Apple patents OS X Dock

Do you hear war drums?


Apple has patented the OS X Dock, nearly a decade after the operating system made its public debut with a new slant on the taskbar.

The late arrival isn't due to a lack of initiative, however. Apple applied for the patent December 20, 1999, and it was approved by the US Patent Office only yesterday.

Apple summarizes the Dock as a "user interface for providing consolidation and access." The patent (available here) puts a particular focus on the Dock's ability to magnify icons to a predetermined size when the cursor is near, the user's ability to rearrange icons, and the way it overlaps the desktop and active windows. Other touches such as indicating which applications are running, label tiles appearing on mouse-over, and the ability to drag and drop files into applications on the Dock are also described.

The patent credits inventors Steve Jobs, Bas Ording, and Donald Lindsay.

Apple has regarded the Dock as the focus of OS X's user interface from the beginning. There can be little doubt Cupertino is happy to have its hands on the legal rights.

The big question here is: What's next?

Historically, Apple hasn't exactly been shy about pursuing legal action against those it considers infringing on its patent portfolio. This could be bad news for imitators such as ObjectDock, RocketDock, Avant Windows Navigator, and others.

An Apple spokesperson wasn't immediately available for comment. We'll just have to put our ears to the ground and listen for war drums sounding from Cupertino. ®

Similar topics


Other stories you might like

  • Workers win vote to form first-ever US Apple Store union
    Results set to be ratified by labor board by end of the week

    Workers at an Apple Store in Towson, Maryland have voted to form a union, making them the first of the iGiant's retail staff to do so in the United States.

    Out of 110 eligible voters, 65 employees voted in support of unionization versus 33 who voted against it. The organizing committee, known as the Coalition of Organized Retail Employees (CORE), has now filed to certify the results with America's National Labor Relations Board. Members joining this first-ever US Apple Store union will be represented by the International Association of Machinists and Aerospace Workers (IAM).

    "I applaud the courage displayed by CORE members at the Apple store in Towson for achieving this historic victory," IAM's international president Robert Martinez Jr said in a statement on Saturday. "They made a huge sacrifice for thousands of Apple employees across the nation who had all eyes on this election."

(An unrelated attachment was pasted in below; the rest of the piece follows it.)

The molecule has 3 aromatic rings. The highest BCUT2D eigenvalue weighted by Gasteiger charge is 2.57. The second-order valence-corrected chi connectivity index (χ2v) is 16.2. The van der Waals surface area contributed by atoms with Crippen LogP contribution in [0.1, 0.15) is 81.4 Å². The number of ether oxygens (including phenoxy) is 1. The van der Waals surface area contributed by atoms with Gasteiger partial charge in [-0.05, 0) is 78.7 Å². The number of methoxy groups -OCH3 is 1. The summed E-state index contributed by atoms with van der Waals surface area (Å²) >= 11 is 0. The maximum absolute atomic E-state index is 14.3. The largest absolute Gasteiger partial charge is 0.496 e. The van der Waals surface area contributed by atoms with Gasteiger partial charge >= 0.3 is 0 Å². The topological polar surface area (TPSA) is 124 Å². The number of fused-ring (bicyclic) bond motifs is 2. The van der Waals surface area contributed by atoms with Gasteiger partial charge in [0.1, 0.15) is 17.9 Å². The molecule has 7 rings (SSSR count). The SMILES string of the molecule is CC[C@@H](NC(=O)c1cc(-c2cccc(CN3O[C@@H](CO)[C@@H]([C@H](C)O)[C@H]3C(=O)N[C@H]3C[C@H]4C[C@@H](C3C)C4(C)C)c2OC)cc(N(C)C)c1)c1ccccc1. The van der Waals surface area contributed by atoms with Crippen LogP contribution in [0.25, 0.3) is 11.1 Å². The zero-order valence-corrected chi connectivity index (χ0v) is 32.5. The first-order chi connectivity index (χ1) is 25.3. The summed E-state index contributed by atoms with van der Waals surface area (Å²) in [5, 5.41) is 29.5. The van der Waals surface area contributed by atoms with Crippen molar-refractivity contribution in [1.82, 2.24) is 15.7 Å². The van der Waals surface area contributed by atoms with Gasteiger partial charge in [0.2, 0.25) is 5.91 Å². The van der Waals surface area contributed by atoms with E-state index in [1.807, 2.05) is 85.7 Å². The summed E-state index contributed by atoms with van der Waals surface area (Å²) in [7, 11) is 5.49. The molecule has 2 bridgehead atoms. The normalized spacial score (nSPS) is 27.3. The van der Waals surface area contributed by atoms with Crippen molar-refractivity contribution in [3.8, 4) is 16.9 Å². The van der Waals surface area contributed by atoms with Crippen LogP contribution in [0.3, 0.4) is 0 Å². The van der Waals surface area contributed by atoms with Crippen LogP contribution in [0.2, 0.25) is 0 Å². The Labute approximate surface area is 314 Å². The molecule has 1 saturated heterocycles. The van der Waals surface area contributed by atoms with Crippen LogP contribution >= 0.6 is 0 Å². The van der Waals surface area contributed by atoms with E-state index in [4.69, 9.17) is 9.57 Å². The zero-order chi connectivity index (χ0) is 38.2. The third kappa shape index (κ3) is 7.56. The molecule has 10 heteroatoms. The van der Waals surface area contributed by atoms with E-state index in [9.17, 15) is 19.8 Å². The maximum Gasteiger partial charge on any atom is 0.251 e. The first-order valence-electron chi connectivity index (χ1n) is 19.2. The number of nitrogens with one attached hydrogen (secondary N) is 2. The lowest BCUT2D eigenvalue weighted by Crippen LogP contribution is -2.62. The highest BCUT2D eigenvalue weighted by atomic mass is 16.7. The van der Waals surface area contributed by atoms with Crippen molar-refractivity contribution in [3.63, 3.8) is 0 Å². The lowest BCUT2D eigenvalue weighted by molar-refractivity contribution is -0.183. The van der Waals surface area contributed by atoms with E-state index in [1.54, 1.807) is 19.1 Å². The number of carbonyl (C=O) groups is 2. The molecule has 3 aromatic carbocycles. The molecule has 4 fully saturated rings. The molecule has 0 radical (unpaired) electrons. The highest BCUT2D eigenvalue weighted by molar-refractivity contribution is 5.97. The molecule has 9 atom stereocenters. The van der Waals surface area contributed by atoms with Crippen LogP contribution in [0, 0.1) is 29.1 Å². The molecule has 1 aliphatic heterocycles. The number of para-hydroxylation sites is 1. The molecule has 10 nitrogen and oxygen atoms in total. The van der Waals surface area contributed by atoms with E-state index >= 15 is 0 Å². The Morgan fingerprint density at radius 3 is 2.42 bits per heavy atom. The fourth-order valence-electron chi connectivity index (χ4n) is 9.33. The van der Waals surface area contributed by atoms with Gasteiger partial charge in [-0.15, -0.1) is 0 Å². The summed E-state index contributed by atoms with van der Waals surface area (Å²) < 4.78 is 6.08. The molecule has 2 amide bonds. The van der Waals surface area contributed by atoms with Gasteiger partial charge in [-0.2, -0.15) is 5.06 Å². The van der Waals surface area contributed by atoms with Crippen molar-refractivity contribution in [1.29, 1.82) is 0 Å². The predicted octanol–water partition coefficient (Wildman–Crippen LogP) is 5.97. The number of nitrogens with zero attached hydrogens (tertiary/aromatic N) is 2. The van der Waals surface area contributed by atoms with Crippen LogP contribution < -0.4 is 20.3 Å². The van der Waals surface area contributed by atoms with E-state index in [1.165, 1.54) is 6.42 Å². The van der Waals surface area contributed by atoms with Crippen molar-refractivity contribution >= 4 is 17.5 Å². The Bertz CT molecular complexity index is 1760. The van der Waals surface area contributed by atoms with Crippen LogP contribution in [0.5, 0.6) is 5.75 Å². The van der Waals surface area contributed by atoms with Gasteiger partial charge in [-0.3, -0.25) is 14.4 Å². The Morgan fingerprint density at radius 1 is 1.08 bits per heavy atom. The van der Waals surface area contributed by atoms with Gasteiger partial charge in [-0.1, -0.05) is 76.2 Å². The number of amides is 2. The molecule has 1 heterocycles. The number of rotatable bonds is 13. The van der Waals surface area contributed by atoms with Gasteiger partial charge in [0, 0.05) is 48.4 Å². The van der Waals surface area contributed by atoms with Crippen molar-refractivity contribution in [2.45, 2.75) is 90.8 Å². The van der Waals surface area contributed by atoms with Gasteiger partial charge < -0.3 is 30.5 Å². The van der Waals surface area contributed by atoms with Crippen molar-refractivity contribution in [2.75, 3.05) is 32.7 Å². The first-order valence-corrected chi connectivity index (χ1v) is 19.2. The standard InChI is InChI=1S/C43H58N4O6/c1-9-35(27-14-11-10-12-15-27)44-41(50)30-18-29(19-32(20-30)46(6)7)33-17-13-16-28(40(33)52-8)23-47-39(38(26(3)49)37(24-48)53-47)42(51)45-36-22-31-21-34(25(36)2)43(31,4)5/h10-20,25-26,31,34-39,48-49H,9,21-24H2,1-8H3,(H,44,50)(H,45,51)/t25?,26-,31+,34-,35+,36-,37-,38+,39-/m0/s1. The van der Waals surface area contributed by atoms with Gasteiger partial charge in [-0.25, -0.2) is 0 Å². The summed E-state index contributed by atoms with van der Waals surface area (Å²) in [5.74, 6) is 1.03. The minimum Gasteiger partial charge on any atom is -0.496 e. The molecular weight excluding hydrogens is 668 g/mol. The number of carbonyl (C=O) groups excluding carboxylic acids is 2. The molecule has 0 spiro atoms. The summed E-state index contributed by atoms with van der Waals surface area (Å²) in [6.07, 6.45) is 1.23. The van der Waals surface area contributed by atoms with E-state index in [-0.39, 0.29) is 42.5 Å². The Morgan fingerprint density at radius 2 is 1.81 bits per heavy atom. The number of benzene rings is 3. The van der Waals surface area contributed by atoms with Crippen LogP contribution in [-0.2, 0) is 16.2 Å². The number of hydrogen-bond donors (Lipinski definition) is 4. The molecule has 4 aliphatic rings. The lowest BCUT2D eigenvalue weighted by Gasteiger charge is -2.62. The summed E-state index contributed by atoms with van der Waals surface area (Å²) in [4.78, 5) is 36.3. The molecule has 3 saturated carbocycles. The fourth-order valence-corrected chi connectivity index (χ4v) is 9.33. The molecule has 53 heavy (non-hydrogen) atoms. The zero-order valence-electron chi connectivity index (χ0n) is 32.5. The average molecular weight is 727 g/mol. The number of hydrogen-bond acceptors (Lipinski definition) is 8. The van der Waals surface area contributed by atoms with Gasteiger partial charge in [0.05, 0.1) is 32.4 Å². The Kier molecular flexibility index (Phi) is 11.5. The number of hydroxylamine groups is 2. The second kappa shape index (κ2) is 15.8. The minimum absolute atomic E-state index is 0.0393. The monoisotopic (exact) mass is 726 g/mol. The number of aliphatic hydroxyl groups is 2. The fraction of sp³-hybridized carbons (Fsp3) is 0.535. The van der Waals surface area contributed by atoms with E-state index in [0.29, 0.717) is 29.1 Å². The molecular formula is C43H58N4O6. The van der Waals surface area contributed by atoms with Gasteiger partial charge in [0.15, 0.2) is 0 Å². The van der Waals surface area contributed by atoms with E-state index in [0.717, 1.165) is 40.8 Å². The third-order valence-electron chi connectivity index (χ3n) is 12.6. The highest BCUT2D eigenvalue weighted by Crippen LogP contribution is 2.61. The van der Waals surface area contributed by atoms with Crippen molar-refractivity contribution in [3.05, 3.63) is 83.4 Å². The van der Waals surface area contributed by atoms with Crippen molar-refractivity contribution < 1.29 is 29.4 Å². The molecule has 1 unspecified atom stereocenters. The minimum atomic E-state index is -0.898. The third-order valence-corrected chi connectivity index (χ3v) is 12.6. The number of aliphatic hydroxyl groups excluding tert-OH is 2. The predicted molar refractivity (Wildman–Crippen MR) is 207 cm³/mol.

Continue reading
  • Apple’s M2 chip isn’t a slam dunk, but it does point to the future
    The chip’s GPU and neural engine could overshadow Apple’s concession on CPU performance

    Analysis For all the pomp and circumstance surrounding Apple's move to homegrown silicon for Macs, the tech giant has admitted that the new M2 chip isn't quite the slam dunk that its predecessor was when compared to the latest from Apple's former CPU supplier, Intel.

    During its WWDC 2022 keynote Monday, Apple focused its high-level sales pitch for the M2 on claims that the chip is much more power efficient than Intel's latest laptop CPUs. But while doing so, the iPhone maker admitted that Intel has it beat, at least for now, when it comes to CPU performance.

    Apple laid this out clearly during the presentation when Johny Srouji, Apple's senior vice president of hardware technologies, said the M2's eight-core CPU will provide 87 percent of the peak performance of Intel's 12-core Core i7-1260P while using just a quarter of the rival chip's power.

    Continue reading
  • Apple may have to cough up $1bn to Brits in latest iPhone Batterygate claim
    Lawsuit took its time, just like your older iOS handset

    Another day, another legal claim against Apple for deliberately throttling the performance of its iPhones to save battery power.

    This latest case was brought by Justin Gutmann, who has asked the UK's Competition Appeal Tribunal (CAT) to approve a collective action that could allow as many as 25 million Brits to claim compensation from the American technology giant. He claims the iGiant secretly degraded their smartphones' performance to make the battery power last longer.

    Apple may therefore have to cough up an eye-popping £768 million ($927 million), Gutmann's lawyers estimated, Bloomberg first reported this week.

    Continue reading

Biting the hand that feeds IT © 1998–2022